Levels and Modes of Communication

Topics: Linguistics, Language acquisition, Emotion Pages: 4 (1113 words) Published: October 29, 2013
The Levels of Communication: A Cheat Sheet
Nan Peck, Northern Virginia Communication College
Phatic Communication: Using conventional messages to establish rapport, to break the ice, and/or to end a conversation. You might hug, kiss, shake hands, bow, smile, make eye contact, and face one another. We exchange pleasantries by using cliches. Clichés are overused expressions that have lost their original (content) meanings and have taken on new relational meanings. We expect phatic communication at the beginning and end of every conversation, regardless of our feelings about a person. Examples: Hello. How are you?

I’m fine. How are you?
Hi. Paper or plastic?
Thanks for coming. Have a nice day.
You’re welcome.
Factual communication: Using events, making observations, offering knowledge to others in a manner which can be called chit chat or small talk. At business parties, we rely upon factual communication to network, to schmooze, and to work the room. Factual communication includes reporting what you’ve read in a textbook, what you’ve studied for a test, showing pictures of your children, and exchanging biographical information about yourself. Factual communication is relatively safe and most do this well. Examples: I’m majoring in business administration.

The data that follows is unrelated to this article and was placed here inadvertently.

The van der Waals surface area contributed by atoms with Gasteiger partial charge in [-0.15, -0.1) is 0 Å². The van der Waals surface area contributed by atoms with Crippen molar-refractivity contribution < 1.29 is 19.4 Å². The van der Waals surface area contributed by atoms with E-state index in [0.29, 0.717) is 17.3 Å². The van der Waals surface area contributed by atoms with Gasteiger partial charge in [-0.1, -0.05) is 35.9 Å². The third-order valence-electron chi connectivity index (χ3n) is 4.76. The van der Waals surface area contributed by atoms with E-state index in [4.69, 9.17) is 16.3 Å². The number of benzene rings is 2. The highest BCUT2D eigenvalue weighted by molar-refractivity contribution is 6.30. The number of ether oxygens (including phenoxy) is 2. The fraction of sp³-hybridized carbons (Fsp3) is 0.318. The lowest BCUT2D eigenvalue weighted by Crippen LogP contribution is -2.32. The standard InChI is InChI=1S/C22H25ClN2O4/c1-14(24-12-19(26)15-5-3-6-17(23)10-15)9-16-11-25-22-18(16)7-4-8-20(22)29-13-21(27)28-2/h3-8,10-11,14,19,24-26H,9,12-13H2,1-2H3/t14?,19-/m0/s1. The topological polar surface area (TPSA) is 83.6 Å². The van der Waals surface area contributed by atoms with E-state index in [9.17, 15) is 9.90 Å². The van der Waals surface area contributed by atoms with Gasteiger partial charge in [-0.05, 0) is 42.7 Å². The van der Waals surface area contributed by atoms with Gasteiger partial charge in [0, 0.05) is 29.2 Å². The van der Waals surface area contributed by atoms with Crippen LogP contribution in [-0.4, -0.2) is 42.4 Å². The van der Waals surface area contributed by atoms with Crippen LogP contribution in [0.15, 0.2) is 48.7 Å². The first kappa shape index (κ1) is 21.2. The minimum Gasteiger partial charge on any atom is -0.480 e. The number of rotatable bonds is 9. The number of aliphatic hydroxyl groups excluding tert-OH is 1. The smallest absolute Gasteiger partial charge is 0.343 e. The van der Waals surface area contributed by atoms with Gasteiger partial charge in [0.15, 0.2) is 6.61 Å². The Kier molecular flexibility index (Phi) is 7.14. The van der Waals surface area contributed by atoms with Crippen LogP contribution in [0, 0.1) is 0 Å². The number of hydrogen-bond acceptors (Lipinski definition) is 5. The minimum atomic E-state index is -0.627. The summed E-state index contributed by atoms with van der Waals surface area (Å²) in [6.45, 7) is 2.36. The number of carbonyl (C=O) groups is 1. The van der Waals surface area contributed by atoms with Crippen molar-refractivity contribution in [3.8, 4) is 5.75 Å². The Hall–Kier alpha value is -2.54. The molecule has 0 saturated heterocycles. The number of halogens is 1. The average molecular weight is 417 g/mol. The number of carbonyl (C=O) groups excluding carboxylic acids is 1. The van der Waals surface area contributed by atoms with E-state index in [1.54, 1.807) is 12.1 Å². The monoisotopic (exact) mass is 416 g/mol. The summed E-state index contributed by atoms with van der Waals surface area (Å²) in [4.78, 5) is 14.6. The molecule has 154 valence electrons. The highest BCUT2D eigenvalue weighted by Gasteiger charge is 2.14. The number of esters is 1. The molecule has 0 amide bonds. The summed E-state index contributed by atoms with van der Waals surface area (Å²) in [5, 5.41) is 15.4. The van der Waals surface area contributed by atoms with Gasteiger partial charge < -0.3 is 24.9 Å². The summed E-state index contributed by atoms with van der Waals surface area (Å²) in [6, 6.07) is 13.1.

I’m married with three children, two sons and one daughter. Did you watch the basketball game last night?
What did we do in class last Friday?
Evaluative communication: Offering opinions, ideas and judgments to others. This is risky business because the odds are that others will reciprocate with their own evaluations, which may be different from yours. When people consistently use evaluative communication, they must be prepared for eventual conflict. Many U.S. Americans enjoy sharing at this level and feel that disagreeing with others is useful and invigorating. Unfortunately, many of us don’t use evaluative communication with a high level of competence....

References: Peck, Nan. The Levels of Communication: A Cheat Sheet. From http://www.nvcc.edu/home/npeck/handouts/communicationlevels.htm
CARLA (Center for Advanced Research on Language Acquisition). Process: Communication Modes. From http://www.carla.umn.edu/assessment/vac/modes/p_1.html
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